One of my early mentors told me the most important advice I've ever learned about the stock market:
'The market doesn't care who you are or what you think; it's simply a crowd of varying opinions trying to figure out the best price with the information available.'
I went on to learn that many stock market participants know very little about what they are investing in and what the economy is really doing. Most investors simply form a basic, often subjective opinion of a stock that they may like for some reason or another, but rarely dig deep enough to discover the real 'secret' behind stock value.
The 'smart money' actually takes the time to not just look deeply at a stock's valuation and health, but uses other smart people to help recognize potential and probable patterns in the future of the stock.
My goal in this edition of Weekend Wisdom is to get you ahead of the herds by uncovering a couple of these secret methods that will help you better understand why and where a stock may be headed.
If you were to look back at stocks over the past 100 years, you'll quickly see that stocks have gotten more volatile as time has moved forward and exponentially higher in the last 10-20 years.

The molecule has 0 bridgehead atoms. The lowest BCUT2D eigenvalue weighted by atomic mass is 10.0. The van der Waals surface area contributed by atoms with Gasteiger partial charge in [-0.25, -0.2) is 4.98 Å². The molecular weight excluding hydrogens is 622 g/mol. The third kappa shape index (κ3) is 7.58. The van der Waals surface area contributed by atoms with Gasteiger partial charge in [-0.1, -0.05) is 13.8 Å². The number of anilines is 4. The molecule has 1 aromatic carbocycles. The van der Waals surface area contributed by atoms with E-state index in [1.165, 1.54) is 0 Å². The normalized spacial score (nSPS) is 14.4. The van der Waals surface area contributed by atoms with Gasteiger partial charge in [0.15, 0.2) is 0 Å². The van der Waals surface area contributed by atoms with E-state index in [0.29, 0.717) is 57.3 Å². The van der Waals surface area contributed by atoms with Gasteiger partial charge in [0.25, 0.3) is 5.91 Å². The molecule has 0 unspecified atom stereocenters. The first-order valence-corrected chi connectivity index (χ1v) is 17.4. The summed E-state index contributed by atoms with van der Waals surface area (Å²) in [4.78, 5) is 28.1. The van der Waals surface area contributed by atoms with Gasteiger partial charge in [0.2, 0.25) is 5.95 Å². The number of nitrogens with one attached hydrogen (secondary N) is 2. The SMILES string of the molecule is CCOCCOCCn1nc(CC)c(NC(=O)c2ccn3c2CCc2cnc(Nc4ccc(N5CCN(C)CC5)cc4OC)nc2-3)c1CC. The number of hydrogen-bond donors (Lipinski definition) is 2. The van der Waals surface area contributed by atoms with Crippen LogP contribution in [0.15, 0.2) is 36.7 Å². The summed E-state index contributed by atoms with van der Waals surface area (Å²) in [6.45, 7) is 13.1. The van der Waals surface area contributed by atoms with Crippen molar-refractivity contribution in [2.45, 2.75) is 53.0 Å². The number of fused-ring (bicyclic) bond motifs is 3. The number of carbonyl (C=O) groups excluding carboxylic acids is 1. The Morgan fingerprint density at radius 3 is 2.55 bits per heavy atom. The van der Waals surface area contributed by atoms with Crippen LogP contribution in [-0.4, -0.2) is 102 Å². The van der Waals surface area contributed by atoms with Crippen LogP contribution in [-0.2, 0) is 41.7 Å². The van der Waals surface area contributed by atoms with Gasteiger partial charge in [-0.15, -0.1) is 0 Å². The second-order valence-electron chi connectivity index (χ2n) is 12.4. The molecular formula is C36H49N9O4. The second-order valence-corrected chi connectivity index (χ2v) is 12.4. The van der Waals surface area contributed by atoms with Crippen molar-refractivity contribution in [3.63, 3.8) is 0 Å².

Depending on whom you ask, everyone seems to have a different reason for the increased gyrations as of late. Everything from computers, more people investing, high-frequency trading, derivates products, ETFs and leveraged ETFs and ETNs, a more connected global economy and even the speed at which news travels can all be at least partially blamed for the more extreme conditions we see today.
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Truth be told, it's impossible to blame one thing or another. The fact of the matter is that all of these factors are parts of the marketplace that help shape its behavior. For us to better understand how the market works and help rationalize its movements, we need to educate ourselves on the forces involved and stop blaming the market ... because it simply doesn't care!